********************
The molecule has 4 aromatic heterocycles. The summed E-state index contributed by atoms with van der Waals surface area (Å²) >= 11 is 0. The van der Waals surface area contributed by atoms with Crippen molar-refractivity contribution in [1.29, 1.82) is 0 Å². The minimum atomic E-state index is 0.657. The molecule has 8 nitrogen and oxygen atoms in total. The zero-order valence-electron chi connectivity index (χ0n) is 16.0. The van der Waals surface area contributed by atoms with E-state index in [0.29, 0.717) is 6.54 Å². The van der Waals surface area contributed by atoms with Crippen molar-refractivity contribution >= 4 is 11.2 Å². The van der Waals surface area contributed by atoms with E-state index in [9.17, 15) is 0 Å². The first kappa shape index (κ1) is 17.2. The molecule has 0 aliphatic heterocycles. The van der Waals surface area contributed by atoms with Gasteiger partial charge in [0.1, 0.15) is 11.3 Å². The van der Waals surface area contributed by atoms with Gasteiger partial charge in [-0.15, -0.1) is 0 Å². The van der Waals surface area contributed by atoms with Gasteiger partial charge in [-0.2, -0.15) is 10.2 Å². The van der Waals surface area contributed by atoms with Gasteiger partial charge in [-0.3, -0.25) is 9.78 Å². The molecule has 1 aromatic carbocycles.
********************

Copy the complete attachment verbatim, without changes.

The molecule has 4 aromatic heterocycles. The summed E-state index contributed by atoms with van der Waals surface area (Å²) >= 11 is 0. The van der Waals surface area contributed by atoms with Crippen molar-refractivity contribution in [1.29, 1.82) is 0 Å². The minimum atomic E-state index is 0.657. The molecule has 8 nitrogen and oxygen atoms in total. The zero-order valence-electron chi connectivity index (χ0n) is 16.0. The van der Waals surface area contributed by atoms with E-state index in [0.29, 0.717) is 6.54 Å². The van der Waals surface area contributed by atoms with Crippen molar-refractivity contribution >= 4 is 11.2 Å². The van der Waals surface area contributed by atoms with E-state index in [9.17, 15) is 0 Å². The first kappa shape index (κ1) is 17.2. The molecule has 0 aliphatic heterocycles. The van der Waals surface area contributed by atoms with Gasteiger partial charge in [0.1, 0.15) is 11.3 Å². The van der Waals surface area contributed by atoms with Gasteiger partial charge in [-0.15, -0.1) is 0 Å². The van der Waals surface area contributed by atoms with Gasteiger partial charge in [-0.2, -0.15) is 10.2 Å². The van der Waals surface area contributed by atoms with Gasteiger partial charge in [-0.3, -0.25) is 9.78 Å². The molecule has 1 aromatic carbocycles.